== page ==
Nothing Good Comes From Trading Patriotism For Nationalism – “Alt-Right” Is Wrong On Every Level

by Oletta Branstiter

The Shocking Reality of Nationalism

No one should be surprised at the mayhem that occurred in Charlottesville, Virginia yesterday.

Shocked? Yes. Horrified? Yes. Disgusted? Yes.

After the eight years of racial tension and provocation by the Obama administration, Americans without a firm moral compass, historical perspective, and Constitutional understanding chose to endorse a man who campaigned on the premise of vengeful Nationalism.

Donald Trump never represented Patriotism. As a demagogue, he used powerful populism to whip up the reactionary emotions of his followers to accept a type of replacement theology of Nationalism.


Nationalism means to give more importance to unity by way of a cultural background, including language and heritage. Patriotism pertains to the love for a nation, with more emphasis on values and beliefs.


The Difference between patriotism and nationalism is that the patriot is proud of his country for what it does , and the nationalist is proud of his country no matter what it does ; the first attitude creates a feeling of responsibility while the second a feeling of blind arrogance that leads to a war .

No one should wonder why President Trump loves to threaten other countries with military intervention. He is not a Patriot. He is a Nationalist.

In late January, Donald Trump did something that would have sunk almost any other presidential campaign: He retweeted an anonymous Nazi sympathizer and white supremacist who goes by the not-so-subtle handle @WhiteGenocideTM. Trump neither explained nor apologized for the retweet and then, three weeks later, he did it again. This subsequent retweet was quickly deleted, but just two days later Trump retweeted a different user named @EustaceFash, whose Twitter header image at the time also included the term “white genocide.”

David Duke Praises Trump

At the “Unite the Right” rally yesterday, White Nationalists took their stand, including David Duke, who endorsed candidate Trump and reiterated his support:

Former KKK leader David Duke invoked President Trump’s name at a white nationalist rally in Charlottesville, Virginia.  “This represents a turning point for the people of this country. We are determined to take our country back,” Duke said. “We are going to fulfill the promises of Donald Trump. That’s what we believed in. That’s why we voted for Donald Trump, because he said he’s going to take our country back.” –

Vehicular Vengeance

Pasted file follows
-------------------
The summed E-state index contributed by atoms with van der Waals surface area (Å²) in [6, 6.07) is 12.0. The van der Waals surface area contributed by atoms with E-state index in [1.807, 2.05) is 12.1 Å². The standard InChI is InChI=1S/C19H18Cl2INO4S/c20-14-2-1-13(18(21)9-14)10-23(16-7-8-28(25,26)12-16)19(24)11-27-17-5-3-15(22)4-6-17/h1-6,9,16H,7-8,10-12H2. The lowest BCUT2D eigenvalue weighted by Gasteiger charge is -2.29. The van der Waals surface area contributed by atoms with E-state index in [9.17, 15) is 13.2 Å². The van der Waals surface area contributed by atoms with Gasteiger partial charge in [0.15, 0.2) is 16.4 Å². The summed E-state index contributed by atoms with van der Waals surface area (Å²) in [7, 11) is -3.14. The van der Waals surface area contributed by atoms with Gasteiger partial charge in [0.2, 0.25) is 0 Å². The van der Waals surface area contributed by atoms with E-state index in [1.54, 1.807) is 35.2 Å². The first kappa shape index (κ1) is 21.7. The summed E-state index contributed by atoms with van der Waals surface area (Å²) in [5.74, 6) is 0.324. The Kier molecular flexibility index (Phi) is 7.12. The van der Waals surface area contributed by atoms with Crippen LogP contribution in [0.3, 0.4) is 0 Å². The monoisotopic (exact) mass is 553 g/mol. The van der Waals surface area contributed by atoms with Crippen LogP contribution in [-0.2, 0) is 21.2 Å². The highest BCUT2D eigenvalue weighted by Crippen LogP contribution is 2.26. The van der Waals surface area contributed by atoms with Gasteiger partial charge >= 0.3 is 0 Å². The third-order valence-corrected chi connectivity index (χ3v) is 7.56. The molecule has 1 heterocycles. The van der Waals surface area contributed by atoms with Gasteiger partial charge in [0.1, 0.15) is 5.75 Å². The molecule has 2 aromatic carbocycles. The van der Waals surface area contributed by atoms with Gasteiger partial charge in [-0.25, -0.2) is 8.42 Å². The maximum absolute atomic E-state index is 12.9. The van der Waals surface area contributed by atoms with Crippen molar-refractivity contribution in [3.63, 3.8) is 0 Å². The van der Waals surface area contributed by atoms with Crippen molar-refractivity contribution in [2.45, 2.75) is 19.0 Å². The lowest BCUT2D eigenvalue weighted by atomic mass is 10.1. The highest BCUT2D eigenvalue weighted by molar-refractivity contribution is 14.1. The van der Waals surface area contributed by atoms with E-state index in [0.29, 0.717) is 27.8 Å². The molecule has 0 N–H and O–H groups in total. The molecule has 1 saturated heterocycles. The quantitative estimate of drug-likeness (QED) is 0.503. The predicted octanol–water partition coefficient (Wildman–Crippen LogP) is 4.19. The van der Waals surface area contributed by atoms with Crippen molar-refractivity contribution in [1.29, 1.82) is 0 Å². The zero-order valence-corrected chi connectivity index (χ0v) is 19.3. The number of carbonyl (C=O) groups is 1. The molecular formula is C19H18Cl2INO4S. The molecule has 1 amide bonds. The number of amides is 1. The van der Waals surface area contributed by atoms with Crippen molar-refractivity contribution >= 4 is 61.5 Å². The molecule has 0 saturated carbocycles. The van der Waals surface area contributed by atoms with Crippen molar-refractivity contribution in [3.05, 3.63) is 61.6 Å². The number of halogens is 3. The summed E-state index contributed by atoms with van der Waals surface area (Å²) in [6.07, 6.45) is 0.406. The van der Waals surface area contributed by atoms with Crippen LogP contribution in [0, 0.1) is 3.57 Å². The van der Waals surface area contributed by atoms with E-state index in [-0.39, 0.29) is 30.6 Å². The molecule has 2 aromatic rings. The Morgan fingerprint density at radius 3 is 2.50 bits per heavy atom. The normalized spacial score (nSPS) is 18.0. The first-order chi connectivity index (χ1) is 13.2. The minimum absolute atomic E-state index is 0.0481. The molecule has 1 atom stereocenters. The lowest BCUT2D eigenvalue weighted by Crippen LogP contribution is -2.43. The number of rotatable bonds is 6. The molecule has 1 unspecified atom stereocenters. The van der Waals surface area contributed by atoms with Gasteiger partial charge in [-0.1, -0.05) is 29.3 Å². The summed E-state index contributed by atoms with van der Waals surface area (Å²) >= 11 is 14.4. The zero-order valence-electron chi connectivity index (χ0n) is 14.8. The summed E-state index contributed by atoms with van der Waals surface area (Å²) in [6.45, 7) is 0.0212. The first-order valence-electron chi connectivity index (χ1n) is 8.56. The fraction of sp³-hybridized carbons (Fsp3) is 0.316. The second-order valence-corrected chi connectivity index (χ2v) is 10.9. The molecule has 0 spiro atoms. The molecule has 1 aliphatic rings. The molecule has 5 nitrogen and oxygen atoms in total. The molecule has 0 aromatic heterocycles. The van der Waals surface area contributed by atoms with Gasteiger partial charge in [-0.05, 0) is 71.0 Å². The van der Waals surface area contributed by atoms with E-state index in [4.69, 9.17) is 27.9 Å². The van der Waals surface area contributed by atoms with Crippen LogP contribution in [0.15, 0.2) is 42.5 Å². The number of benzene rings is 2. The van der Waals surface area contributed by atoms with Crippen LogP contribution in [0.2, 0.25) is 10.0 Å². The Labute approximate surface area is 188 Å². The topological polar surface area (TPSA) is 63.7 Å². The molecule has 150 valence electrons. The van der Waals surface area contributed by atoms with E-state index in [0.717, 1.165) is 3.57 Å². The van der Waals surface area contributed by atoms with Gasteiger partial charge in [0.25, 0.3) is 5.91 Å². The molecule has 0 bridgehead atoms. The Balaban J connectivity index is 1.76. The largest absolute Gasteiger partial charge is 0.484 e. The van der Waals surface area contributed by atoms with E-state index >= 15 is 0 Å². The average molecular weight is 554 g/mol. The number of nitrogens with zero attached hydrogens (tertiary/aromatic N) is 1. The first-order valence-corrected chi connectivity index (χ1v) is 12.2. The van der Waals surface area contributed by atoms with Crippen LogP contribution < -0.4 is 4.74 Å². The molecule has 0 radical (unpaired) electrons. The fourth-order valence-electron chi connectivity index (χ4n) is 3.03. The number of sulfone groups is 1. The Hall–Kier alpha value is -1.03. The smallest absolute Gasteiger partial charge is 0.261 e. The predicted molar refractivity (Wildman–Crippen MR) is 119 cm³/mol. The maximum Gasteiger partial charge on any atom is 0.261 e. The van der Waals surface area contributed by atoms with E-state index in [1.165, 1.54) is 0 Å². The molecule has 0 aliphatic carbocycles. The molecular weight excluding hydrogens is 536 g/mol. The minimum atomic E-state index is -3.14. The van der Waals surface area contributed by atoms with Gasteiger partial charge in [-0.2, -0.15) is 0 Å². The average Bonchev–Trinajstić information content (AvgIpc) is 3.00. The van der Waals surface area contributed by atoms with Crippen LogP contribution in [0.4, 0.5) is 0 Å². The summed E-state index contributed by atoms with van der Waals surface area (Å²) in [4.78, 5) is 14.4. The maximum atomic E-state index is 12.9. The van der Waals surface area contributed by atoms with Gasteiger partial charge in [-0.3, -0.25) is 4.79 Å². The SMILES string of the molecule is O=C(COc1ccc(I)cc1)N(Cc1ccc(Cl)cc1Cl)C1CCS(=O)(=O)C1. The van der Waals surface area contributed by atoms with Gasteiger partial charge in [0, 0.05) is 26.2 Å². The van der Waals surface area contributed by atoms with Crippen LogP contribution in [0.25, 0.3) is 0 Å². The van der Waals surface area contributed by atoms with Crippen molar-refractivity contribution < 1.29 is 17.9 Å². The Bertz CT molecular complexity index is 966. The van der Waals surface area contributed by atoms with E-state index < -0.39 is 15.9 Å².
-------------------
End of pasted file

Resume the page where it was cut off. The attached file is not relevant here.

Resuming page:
When interviewed after the deadly vehicular attack, the mother of the accused said that her son made specific plans to attend the “alt-right” rally.

“I told him to be careful,” Ms. Bloom said. “[And] if they’re going to rally to make sure he’s doing it peacefully.”

It didn’t appear that happened, she said tearfully.

She had returned from dinner Saturday evening unaware that her son was involved and had not yet been contacted by authorities.

He had told her about the rally last week, but didn’t offer details about its extremist nature.

“I thought it had something to do with Trump,” she said. – from Toledo Blade

James Fields Jr. was photographed at the rally, dressed in white shirts and khaki slacks similar to the golf outfit favored by President Trump. He and the other White Nationalists were holding shields representing the Vanguard America hate group.

No Condemnation from President Trump

As Stephen Hayes, a writer for the Weekly Standard noted:

We know by now what it looks like when Donald Trump wants to condemn someone. Brit Hume is “a dope” and a “know-nothing.” Mika Brzezinski is “dumb as a rock” and “crazy.” Bill and Hillary Clinton were “the real predators.” Ted Cruz is a “wacko” and “weak.” Chuck Todd—“pathetic” and “very dishonest.” James Comey—“nutjob.” Intel leakers are “low-lifes” and Democrats are “phony hypocrites.” Republicans are “disloyal,” “naive” and “dishonest” while European leaders are “weak.” You get the idea.

Trump is quick to condemn—in specific and harsh terms—anyone he doesn’t like. He’s blunt, he’s direct, and he’s politically incorrect.

So it was striking on Saturday when Trump refused to denounce the white supremacists and neo-Nazis whose public rally in Charlottesville, Virginia, led to violence. The racists marched the streets hauling Nazi flags and torches, chanting, “you will not replace us” and “blood and soil.”

Is our President a racist? There is no evidence to support this.

There is plenty of evidence to indicate that Donald Trump welcomes the support of racists who endorse vengeful Nationalism.



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